A Friday in an English Classroom

I love Fridays. Not only does it present the promise of the weekend around the corner, but it also is a self-imposed challenge that I’ve set myself. On Fridays, I try to think out of the box, include song and dance, games and fun. Not that the other days are dead boring, but you know what I mean. Sort of like a cheery green dress to the staid-but-classy whites and blacks of the rest of the week.

So here is a quick run through of what my last Friday was like. I had fun while I was at it, and from what I heard after that, so did the kids.

9:00 AM – 10:30 AM – Class 7, Prepositions

After revising what we had done through the week (nouns, pronouns, articles, conjunctions), we moved on to prepositions today. We learnt about how the connect nouns/nouns and nouns/verbs, and worked on example sentences. We wrote out ten prepositions on the board and asked every child to write at least three sentences in his/her notebook, with one boy even going up till nine. After everyone was done, I started off by throwing a sponge ball at one boy, catching him off guard and waking everyone up. The task was to read out his sentence and throw the ball on to someone else. The second child had to identify the preposition in the first sentence and read one of his own before passing the ball on. And this went on for about forty minutes. No repetitions, no yelling out answers and no dodging the ball. At the end of it all, we liked it so much we started making up impromptu examples to keep the ball in the air.

10:45 AM – 12:15 AM – Class 8, Parts of Speech

So we had spent the last couple of weeks running through the basic parts of speech – nouns, pronouns, verbs, adjectives, adverbs, conjunctions, prepositions, yada yada. The task was to identify every word in a sentence and map it to the appropriate part of speech. For example, the monkey chattered noisily on the tall tree in the dark forest – article noun verb adverb preposition article adjective noun preposition article adjective noun. And instead of writing on the board and boring the life out of everyone involved, we played what the kids decided to call “minion basketball.” Place an empty dustbin on the teacher’s chair in front of the class. Read out a sentence and identify the word you want mapped. Throw the ball to one child, if the answer is correct, s/he can take a chance at shooting the hoop (so to speak). I cheated a little and went off on tangents with the sentences – if noisily is the adverb, what would be the adjective? The inherent desire to see the ball fall into the dustbin was enough to keep the ball rolling (flying?) for an hour and a half.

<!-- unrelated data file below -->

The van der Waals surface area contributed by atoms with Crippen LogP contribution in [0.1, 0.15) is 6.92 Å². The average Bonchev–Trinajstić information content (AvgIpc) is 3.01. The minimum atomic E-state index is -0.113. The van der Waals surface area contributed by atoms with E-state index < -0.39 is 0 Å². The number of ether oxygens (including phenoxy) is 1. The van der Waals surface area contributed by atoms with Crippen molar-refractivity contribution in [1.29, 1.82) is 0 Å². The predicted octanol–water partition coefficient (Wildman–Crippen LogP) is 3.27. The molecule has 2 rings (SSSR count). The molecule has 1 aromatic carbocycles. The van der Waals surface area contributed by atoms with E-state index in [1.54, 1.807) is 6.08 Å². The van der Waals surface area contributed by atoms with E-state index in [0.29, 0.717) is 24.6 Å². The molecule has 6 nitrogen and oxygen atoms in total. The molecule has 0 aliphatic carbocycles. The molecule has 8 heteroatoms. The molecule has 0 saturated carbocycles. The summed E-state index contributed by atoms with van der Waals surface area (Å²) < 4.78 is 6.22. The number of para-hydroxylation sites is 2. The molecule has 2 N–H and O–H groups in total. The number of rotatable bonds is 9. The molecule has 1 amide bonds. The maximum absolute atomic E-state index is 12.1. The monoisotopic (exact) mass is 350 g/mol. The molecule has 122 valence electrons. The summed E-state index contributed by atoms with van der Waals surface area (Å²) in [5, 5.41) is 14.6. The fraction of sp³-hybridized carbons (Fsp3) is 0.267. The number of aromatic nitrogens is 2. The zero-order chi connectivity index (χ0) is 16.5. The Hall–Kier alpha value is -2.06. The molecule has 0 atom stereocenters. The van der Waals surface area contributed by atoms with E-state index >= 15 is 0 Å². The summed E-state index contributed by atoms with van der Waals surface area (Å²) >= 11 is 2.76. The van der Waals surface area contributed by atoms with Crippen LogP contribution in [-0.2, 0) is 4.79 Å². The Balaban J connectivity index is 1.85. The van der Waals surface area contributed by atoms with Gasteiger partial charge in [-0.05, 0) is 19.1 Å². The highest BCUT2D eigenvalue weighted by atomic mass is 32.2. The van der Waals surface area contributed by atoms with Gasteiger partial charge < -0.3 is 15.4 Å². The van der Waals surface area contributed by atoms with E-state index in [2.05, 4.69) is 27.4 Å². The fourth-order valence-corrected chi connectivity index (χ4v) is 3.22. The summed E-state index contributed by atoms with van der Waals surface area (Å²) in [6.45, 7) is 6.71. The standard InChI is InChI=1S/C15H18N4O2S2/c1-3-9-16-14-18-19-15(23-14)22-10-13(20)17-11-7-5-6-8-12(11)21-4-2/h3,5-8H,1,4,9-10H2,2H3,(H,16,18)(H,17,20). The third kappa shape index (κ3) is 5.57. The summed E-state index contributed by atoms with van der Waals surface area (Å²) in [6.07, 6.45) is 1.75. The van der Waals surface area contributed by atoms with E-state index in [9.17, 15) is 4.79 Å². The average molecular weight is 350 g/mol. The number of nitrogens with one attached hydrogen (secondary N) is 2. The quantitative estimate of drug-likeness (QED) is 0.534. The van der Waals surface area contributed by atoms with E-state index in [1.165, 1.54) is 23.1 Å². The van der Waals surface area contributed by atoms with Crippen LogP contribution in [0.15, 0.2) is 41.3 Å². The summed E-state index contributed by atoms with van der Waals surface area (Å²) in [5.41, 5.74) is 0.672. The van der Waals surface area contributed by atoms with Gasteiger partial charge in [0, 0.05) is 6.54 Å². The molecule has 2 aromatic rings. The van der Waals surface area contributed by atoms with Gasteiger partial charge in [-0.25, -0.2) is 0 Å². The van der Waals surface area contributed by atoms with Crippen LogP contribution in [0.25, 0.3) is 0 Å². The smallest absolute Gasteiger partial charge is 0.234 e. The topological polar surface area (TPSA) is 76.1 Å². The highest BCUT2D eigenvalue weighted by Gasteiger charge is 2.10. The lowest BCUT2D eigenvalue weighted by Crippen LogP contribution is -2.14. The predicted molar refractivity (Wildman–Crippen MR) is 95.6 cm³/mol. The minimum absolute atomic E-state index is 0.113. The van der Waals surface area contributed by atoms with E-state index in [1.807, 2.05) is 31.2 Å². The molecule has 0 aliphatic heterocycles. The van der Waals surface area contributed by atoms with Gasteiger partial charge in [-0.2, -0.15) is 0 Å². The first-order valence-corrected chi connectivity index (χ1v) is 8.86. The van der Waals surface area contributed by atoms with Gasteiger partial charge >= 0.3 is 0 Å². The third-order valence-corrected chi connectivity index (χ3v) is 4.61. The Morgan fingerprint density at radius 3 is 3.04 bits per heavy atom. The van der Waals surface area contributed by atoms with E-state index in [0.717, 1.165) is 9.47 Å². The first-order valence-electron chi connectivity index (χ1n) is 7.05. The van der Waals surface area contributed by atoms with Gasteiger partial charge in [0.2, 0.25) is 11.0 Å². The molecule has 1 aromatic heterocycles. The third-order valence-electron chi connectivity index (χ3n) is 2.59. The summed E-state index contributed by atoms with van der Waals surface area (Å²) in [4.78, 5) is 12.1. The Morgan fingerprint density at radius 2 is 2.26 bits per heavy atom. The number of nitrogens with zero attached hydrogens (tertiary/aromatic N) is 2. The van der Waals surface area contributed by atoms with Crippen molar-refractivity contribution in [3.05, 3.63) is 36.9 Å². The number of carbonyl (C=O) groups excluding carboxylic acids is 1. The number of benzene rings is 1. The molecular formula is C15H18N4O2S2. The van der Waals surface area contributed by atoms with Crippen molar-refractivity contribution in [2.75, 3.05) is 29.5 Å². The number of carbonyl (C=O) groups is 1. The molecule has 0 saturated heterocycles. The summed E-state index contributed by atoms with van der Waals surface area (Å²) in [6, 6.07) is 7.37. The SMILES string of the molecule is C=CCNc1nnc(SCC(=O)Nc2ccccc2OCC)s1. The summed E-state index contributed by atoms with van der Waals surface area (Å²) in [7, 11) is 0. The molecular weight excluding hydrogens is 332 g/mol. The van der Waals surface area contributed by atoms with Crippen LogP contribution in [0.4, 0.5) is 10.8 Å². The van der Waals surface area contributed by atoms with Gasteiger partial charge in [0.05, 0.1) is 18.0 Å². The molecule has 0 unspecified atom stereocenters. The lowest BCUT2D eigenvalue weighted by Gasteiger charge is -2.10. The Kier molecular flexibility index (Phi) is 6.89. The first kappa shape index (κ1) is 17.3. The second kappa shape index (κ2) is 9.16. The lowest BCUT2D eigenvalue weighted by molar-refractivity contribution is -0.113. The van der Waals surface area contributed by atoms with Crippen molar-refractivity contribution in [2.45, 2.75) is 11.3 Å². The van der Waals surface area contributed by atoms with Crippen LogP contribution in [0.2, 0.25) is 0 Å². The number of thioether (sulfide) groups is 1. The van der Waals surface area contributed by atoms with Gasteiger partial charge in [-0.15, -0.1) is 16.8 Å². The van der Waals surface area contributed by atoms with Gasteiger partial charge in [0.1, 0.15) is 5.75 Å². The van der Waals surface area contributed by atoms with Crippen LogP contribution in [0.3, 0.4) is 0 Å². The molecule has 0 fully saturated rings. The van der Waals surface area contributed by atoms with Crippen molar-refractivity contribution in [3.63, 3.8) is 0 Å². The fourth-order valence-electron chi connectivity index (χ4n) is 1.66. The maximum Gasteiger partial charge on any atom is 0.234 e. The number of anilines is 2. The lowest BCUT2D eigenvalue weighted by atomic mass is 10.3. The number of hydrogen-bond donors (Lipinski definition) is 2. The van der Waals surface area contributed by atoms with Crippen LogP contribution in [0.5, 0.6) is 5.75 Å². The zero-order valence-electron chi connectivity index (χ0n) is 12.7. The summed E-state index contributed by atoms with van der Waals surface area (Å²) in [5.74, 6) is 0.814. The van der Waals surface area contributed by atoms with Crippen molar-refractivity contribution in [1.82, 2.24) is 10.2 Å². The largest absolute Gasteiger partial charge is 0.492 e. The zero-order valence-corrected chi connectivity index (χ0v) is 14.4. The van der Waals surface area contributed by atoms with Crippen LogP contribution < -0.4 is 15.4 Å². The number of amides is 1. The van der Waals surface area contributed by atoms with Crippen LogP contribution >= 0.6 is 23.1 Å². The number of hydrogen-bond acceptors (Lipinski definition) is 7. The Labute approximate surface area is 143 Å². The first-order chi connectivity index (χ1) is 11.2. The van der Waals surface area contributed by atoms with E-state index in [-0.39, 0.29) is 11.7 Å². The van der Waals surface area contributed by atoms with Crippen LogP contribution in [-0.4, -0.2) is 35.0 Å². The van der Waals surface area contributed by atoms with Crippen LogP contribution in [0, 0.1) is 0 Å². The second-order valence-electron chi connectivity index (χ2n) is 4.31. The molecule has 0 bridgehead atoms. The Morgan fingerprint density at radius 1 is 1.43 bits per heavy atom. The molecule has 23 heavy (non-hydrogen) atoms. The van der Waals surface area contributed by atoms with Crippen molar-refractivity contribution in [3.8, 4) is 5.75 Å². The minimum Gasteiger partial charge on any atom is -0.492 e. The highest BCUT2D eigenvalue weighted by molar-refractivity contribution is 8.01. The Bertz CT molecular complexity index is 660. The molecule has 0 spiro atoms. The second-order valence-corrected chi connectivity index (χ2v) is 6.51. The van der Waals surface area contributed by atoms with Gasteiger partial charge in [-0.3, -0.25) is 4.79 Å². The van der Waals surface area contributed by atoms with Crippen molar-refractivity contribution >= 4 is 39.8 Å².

2:00 PM – 2:45 PM – Class 6, Proper/Common Nouns

We had a two-point agenda for this class. Not only did we have to revise what common and proper nouns were, we also had to prepare something to present in assembly next week. So we thought why not sing a song! Except of course before we get to the fun singing part, we need to write the lyrics, understand them, summarize them, read them out loud. Read them correctly, check pronunciation. Identify which the nouns were and what kind of noun each was. And explain why. And give examples. And then, we sang.

This land is your land, this land is my land,

From busy Mumbai to great Kolkata,

From Jammu-Kashmir to the Indian Ocean,

This land was made for you and me.

The Himalayas so high, there is water on the other sides,

In the forests so very green, many creatures lived peacefully,

Mighty rivers flowed through the sands, bringing prosperity to the land.

This land was made for you and me.

It was a song I had learnt in school and the kids enjoyed it. By tomorrow, they said they’d learn it up and get ready for the second half. On Thursday, we will be ready to perform.

2:45 PM – 3:30 PM – Class 10, Listening Skills

As the kids get ready for board exams in June, they have a paper that tests listening skills. So between now and then, not only do they have to become proficient with listening to the language, they also need to understand the British and American accents. And so, every Friday we try and do a listening passage. This week, it was the turn of a scene from English Vinglish. It was amazing to see the varied expressions that flitted across their faces as they saw Sridevi struggle to place an order at a Manhattan café, gawking when asked for her preference between cappuccino, Americano or latte, or whether she wanted her water still or sparkling. The kids saw the three-minute clip twice, asked me for factual clarifications on what life in the US was like (do they eat pizza? Do they call it a ‘mess’ or ‘hotel’?) and then set off to complete the story as they saw it panning out. I can’t wait to see what they have cooked up!

And that was my Friday.

What will you do on weekends?